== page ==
shiny and new

We have our first before/after shot of the house!

living room before with carpet (and last owner’s stuff)/after with shiny smelly new floors

here’s a more depressing before and after

magnolia tree out front before (78 degrees)/and after (31 degrees)

our next project is junebaby’s room which is covered in paneling.

we removed one strip so far which accomplished two things, leaving half the glue on the wall that needs to be sanded off and stripping off the other half of the glue with wall attached leaving crevices that need to be spackled or filled in somehow. anyone tackled this horrible project before? any tips?

68 thoughts on “shiny and new

  1. Lesa says:

    UGH the dreaded paneling. Been there, done that. I had such thick, messy glue that I ended up just putting new sheetrock over it all. Probably not what you wanted to hear. . . .

  2. UNIFORM Studio says:

    we had some paneling in our 50’s ranch -we ended up taking it and the wallboard off and re-drywalling.
    I think it was less work in the end than if we would have scraped/filled holes, etc. and it’s all new and crack free:)

  3. Melissa says:

    Gotta love hardwoods under carpet. We did the same thing 2 years ago and hard floors are awesome, especially with babies (and baby messes)
    As for the paneling, sand, prime and paint. I agree with the commenter above, if you take it off, you’re going to have to re-drywall. And if your home is plaster and lath it’s really going to suck.
    Congrats on the new house and new projects! Can’t wait to see what you do.

  4. elizabooth says:

    Our last house was entirely covered in paneling. After re-drywalling our living room (it was slapped up over particle board, so the walls couldn’t be sanded, hence they needed to be replaced) we just painted over the stuff in the bedrooms because we were afraid to see what was underneath. It looked quite nice, especially in our daughter’s room. We have one wall of paneling in our new house and we’ve decided to leave it as is.

  5. Heather says:

    We are going through this right now in our 1/2 bath. 1940’s house, plaster walls, tile over wallpaper–it’s a mess. Since it’s such a small space we’re just going to put up new drywall. If we were dealing with a whole room I’m not sure what I would do. Can you put drywall over paneling?

  6. capello says:

    i haven’t done tackled that kind of paneling before, but i have stripped wallpaper in a room to discover each of the four walls had a different sub-wall and then i plastered over the walls and made it textured to make them all look the same. urgh.

  7. HVM says:

    I’ve painted over it (save yourself! Run!), I’ve ripped it down and re-mudded (dear GOD), and my advice is to re-drywall. It’s worth it in the end! Good luck!

  8. Michelle says:

    Oh, I would’t take the paneling off, just paint over it like others have said. If you don’t like the grooves, you can fill those in before you prime. Sounds like a lot of work but it’s really not that bad and much easier in the long run!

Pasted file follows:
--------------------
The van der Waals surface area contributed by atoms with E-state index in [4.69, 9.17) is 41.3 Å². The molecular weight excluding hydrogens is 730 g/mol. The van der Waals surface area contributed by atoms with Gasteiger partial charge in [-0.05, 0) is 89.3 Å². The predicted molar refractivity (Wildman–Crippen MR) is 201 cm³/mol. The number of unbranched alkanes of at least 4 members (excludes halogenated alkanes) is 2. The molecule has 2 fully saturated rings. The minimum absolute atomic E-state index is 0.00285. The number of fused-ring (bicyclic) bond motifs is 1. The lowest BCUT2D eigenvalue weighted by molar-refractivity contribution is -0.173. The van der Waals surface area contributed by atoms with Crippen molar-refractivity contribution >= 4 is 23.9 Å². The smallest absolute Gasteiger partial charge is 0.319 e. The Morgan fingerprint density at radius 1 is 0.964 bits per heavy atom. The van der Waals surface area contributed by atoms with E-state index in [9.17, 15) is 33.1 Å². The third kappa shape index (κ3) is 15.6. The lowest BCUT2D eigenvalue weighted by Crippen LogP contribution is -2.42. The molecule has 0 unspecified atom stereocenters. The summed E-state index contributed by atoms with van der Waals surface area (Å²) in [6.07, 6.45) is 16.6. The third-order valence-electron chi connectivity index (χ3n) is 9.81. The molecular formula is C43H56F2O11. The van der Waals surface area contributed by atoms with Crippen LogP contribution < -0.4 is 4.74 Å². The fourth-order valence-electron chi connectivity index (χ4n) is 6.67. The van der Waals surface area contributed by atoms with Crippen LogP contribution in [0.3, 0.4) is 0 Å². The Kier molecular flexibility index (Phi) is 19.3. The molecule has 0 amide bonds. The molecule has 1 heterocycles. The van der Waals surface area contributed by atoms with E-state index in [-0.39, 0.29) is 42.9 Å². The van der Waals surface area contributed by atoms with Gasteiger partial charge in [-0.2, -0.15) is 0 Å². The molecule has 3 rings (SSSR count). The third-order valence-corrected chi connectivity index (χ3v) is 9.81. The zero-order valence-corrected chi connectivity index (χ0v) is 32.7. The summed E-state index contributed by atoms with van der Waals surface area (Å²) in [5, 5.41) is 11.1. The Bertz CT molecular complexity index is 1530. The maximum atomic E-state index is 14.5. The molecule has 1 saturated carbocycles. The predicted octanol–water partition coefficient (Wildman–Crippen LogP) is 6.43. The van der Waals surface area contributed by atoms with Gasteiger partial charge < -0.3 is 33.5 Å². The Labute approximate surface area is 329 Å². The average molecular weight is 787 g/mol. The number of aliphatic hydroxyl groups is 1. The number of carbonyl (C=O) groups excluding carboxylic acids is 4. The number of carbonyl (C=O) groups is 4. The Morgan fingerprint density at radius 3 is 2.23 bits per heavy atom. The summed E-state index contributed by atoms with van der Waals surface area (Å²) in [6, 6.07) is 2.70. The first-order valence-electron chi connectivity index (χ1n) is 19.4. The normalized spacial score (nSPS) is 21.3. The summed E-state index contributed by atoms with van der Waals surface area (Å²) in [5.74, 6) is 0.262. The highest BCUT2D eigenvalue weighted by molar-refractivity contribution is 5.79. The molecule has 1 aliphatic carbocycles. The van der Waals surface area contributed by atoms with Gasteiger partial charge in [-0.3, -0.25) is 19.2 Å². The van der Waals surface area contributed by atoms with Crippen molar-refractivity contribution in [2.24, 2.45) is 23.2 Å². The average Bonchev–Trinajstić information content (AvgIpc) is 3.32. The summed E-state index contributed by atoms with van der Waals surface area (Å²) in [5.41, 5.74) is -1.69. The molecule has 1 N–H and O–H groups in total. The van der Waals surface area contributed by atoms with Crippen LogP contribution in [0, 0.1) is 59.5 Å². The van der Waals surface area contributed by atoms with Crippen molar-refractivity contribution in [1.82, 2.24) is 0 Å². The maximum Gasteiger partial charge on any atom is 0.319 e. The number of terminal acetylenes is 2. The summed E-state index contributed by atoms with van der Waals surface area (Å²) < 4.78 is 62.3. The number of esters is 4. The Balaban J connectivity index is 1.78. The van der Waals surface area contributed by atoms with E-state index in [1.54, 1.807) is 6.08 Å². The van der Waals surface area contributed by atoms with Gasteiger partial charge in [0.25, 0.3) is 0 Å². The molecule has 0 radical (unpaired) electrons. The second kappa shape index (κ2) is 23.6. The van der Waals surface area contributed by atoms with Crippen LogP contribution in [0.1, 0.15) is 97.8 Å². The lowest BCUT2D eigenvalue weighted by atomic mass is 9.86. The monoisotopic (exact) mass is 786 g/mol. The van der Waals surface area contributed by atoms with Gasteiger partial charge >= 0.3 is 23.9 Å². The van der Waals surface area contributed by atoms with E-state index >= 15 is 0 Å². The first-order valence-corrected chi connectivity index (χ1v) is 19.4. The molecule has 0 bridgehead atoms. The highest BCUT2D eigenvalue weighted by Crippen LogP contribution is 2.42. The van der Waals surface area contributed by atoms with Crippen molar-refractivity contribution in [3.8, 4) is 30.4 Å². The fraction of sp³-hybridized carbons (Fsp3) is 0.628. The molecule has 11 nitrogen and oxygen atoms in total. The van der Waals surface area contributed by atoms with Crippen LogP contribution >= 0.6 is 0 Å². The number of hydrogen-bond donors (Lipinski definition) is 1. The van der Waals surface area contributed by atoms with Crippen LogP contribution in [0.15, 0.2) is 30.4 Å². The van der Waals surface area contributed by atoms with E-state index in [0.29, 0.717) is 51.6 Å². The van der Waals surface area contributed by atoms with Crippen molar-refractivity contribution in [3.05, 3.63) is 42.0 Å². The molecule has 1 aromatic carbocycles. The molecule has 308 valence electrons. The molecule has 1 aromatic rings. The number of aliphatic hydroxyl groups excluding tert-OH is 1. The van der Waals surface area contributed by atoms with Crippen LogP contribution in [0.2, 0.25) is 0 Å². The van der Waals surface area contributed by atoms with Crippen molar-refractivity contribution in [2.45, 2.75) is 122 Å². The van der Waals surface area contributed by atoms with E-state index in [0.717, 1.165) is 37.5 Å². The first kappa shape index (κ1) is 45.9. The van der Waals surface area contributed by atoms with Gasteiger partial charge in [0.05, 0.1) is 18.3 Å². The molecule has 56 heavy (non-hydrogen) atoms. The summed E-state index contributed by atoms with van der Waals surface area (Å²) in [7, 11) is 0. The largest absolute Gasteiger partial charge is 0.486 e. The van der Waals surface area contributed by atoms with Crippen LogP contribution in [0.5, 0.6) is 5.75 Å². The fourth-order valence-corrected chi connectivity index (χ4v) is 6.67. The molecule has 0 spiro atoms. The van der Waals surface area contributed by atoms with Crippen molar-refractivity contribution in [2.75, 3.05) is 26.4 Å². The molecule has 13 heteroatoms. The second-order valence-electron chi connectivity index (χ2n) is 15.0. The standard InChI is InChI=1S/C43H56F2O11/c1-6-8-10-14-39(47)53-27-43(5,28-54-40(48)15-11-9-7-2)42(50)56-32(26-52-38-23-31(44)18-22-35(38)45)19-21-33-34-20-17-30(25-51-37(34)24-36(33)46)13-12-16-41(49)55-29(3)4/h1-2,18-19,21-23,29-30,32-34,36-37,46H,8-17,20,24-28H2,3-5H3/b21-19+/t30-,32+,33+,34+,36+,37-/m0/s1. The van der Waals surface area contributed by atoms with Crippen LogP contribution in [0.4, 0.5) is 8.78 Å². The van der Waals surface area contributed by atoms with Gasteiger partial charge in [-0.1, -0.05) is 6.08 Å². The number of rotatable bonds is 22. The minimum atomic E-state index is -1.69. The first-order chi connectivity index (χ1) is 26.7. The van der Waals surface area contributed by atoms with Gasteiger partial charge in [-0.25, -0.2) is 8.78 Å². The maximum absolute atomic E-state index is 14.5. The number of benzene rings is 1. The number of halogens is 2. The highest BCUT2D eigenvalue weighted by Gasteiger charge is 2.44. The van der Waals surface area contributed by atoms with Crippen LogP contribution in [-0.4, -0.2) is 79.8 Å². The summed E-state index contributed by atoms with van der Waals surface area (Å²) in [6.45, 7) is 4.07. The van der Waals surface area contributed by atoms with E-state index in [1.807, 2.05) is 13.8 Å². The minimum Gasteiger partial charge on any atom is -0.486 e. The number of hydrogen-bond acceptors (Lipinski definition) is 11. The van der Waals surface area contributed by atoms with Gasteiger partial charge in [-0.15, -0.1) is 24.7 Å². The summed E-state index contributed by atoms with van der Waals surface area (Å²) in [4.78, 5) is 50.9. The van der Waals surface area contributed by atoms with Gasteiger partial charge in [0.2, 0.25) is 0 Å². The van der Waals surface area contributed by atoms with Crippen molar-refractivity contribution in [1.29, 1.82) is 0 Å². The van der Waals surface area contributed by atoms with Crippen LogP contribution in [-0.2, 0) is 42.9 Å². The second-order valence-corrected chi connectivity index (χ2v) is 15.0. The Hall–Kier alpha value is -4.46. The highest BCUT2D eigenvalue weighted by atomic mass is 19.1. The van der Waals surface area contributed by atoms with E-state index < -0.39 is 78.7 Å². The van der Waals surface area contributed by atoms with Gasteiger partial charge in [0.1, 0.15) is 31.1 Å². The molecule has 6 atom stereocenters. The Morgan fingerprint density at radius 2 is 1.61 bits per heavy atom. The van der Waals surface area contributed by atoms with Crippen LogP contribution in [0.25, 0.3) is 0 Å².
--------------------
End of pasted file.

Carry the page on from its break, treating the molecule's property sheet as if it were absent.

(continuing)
Could you please still call Junebaby “Junebaby” even after she has an official name? Junebaby is so catchy and cute. :0) Could say it all day long…

  9. Siri says:

    I can’t help you with any advice but I can see that you and Tim are going to work miracles with this place! Looking forward to seeing more.

  10. Angela says:

    Such pretty wood floors!
    WE had to remove a room of paneling too. Well, actually we ended up gutting the room down to the studs and having it re drywalled. fun stuff. Good luck! and congrats on the new house.

  11. Sarah says:

    Oh, how I look forward to the days of renovation and refinishing! I say that now, ha!
    I really love you blog and now I look forward to it even more!
    Good Luck with the paneling, it really seems you should paint over it.

  12. Alicia A. says:

    Been there, done that: We have painted paneling (it always turned out better than I thought it would), we’ve re-drywalled (always my top choice but hard to get professional results w/o hiring a professional), and we have scraped, spackled, sanded, and painted (works but is A LOT of work). You can add a little texture to your paint to help hide imperfections. We recently added some sandy-stuff to the paint for our living room and it looks pretty nice. Good luck whatever you decide to do!

  13. Debhogan says:

    From a lurker, congratulations on your new house and new baby on the way.
    When we moved in here, my to be son’s room was panelled with the same kind of paneling. Trying to take it off was going to cause major damage to the wallboard and we did not have the funds to replace all the wallboard in that room.
    I covered it all with a coat of Zinser (or any other primer/sealant) and painted it, then did some random striping on various panels in shades of a cool sea green. Turned out to be one of my favorite rooms in the house and he loved it.
    Good luck!

  14. Elise says:

    Definitely either take off the paneling and dry-wall or just put the new drywall (use the thinner type) right over the paneling. You won’t regret it.

  15. carol says:

    oh dear- flashback coming on! my house was covered in plexi-glassed wooden stairs and 4 layers of either wallpaper or wallpaper border in each room!
    your place looks wonderful- panneled or not.